Wednesday, June 17, 2009
Album Review: Jonas Brothers - Lines, Vines and Trying Times (4.5 / 5)
"A little bit longer," sang the Jonas Brothers' on their last album, A Little Bit Longer (see review), which became among the best selling albums of 2008 and earning the bands first entry in the Rolling Stones Best 50 Albums of 2008, coming in at #40. Ironically the bands third album, Lines, Vines and Trying Times follows up less than year than the previous--not so long.
When a previous album succumbs to massive success, there's always the hard task of following up with something just as good or better. Lines, Vines and Trying Times, successfully avoids the lackluster, presenting something much more grown up and appealing than the last album. Whilst, A Little Bit Longer was pretty big on its catchy pop hooks and sugary ballads--this album is much more adult contemporary; brimming with some pretty brilliant pop/rock tunes; sounding almost just as good as today's biggest alternative (or pop/rock) bands. A Little Bit Longer, kicked off with the cheeky, guitar strung "BB Good," on here we find a more subdued start with, "World War III," (which isn't as epic as it sounds) is a nice blend of horns, strings and drums; a brilliant start to the album.
The single, "Paranoid" which is currently making waves at pop radio; I didn't particularly care for to begin with, but essentially it grew on me--as I expected it to do. Revering with a chastened guitar, It's hard to point out what I didn't like about it before. Following swiftly is, "Fly With Me" which has a more strong pop presence that most of the stuff on the album, followed with a great hook and killer chorus. I was just thinking this could be the next single and it turns out it could well be. "Poison Ivy," is your typical, classic 80's influenced mid-tempo pop/rock, backed with a brilliant melody, especially in the chorus. The 70's and 80's inspired "Hey Baby," has a nice bassline--it sounds like a slightly more acoustic version of Kelly Clarkson's, "Gone" from her sophomore album, Breakway. There's a lyric in the song that says ("I'm already gone, I'm already gone") using the same melody, those are exactly the same lyrics that Clarkson uses. Interesting.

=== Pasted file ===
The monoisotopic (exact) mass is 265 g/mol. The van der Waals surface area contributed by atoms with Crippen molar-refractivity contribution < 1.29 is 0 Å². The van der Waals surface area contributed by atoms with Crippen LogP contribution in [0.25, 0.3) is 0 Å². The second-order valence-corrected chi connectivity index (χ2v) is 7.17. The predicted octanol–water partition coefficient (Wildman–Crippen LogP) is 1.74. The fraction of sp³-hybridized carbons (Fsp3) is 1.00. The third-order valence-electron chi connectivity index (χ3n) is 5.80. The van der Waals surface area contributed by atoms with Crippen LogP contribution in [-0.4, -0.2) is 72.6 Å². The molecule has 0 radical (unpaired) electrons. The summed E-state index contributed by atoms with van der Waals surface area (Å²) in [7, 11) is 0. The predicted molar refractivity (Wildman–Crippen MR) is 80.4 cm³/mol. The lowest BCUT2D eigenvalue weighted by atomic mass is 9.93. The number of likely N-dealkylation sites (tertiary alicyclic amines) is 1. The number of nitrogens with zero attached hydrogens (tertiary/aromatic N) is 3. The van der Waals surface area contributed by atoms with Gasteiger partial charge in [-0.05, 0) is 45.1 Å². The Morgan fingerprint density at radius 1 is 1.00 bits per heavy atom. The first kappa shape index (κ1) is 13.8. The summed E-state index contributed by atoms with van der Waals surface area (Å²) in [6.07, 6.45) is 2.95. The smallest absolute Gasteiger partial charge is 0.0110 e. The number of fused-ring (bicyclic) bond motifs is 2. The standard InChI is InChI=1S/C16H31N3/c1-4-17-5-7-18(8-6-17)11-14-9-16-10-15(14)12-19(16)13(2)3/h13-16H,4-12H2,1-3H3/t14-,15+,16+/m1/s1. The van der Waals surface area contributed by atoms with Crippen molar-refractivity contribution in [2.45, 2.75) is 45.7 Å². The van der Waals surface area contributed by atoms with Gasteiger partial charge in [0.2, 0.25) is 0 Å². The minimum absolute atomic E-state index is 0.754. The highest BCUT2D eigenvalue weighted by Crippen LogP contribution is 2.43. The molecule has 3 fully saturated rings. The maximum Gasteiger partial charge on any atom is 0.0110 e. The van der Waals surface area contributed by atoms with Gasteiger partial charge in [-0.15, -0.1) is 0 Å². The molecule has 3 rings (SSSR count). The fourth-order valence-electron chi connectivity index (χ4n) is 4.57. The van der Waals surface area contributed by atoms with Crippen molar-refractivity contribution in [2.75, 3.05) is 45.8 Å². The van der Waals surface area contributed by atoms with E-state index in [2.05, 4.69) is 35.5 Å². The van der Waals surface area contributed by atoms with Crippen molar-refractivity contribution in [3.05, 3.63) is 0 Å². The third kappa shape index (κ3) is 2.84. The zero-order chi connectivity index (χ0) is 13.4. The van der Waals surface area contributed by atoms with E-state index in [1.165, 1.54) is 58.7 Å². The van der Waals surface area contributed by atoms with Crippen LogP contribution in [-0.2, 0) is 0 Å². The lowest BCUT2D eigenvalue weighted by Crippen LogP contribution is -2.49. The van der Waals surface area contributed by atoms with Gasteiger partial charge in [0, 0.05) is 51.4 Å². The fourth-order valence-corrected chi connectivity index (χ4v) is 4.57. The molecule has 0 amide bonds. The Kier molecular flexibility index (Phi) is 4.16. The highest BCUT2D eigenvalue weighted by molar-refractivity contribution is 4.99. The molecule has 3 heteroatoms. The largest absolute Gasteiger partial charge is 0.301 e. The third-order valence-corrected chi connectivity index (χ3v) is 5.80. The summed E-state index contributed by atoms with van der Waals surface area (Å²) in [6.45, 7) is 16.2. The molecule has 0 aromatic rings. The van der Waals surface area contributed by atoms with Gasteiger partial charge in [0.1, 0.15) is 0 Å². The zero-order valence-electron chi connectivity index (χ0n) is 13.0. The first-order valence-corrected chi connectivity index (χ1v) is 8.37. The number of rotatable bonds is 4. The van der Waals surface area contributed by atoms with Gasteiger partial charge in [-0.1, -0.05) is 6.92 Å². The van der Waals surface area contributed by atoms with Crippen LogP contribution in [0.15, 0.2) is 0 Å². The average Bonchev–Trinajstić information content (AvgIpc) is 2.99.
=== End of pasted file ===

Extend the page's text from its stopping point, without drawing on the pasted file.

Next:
The first ballad pops up halfway through the album and features fellow Dinsey star, Miley Cyrus "Before the Storm" is a very good ballad from the Jonas Brothers; It's not as soppy as, "When You Look Me In the Eyes" which I really loved--It's less lighthearted and more AC, adopting some brilliant orchestration. "What Did I Do Your Heart," has a spontaneous country-styled composition--sound something off a Rascal Flatts album. The Neil Diamond influenced, "Much Better" is one of my favorites on here. Pacing with drums and strings, eventually incorporating horns.
"Black Keys," is a simple piano and vocal ballad, embedded is some faint orchestration. "Don't Charge Me for the Crime," featuring rapper, Common--is a gritty rock number, finding some grittier vocals from the brothers. I love the guitar solo, I just think it's really cool. Common puts some good word too, it's nice to see some rap incorporated into the mix. After "Before the Storm," with Miley Cyrus, "Turn Right" is my favorite ballad on here, it's an acoustic offering--indulging in an absolutely beautiful melody. The album closes with, "Don't Speak" (an apparent ode to U2) it begins with an instrumental--Joe Jonas takes over here. It's a great ending to the album.
Lines, Vines and Trying Times, isn't life changing or groundbreaking, but the Jonas Brothers are on the right track. The album shows maturity and growth in their music, also showing some diversity in genres (I love that in an album) so it's a job well done.
Best: Paranoid, Fly With Me, Poison Ivy, Before the Storm, Turn Right, What Did I Do to Your Heart, World War III, Hey Baby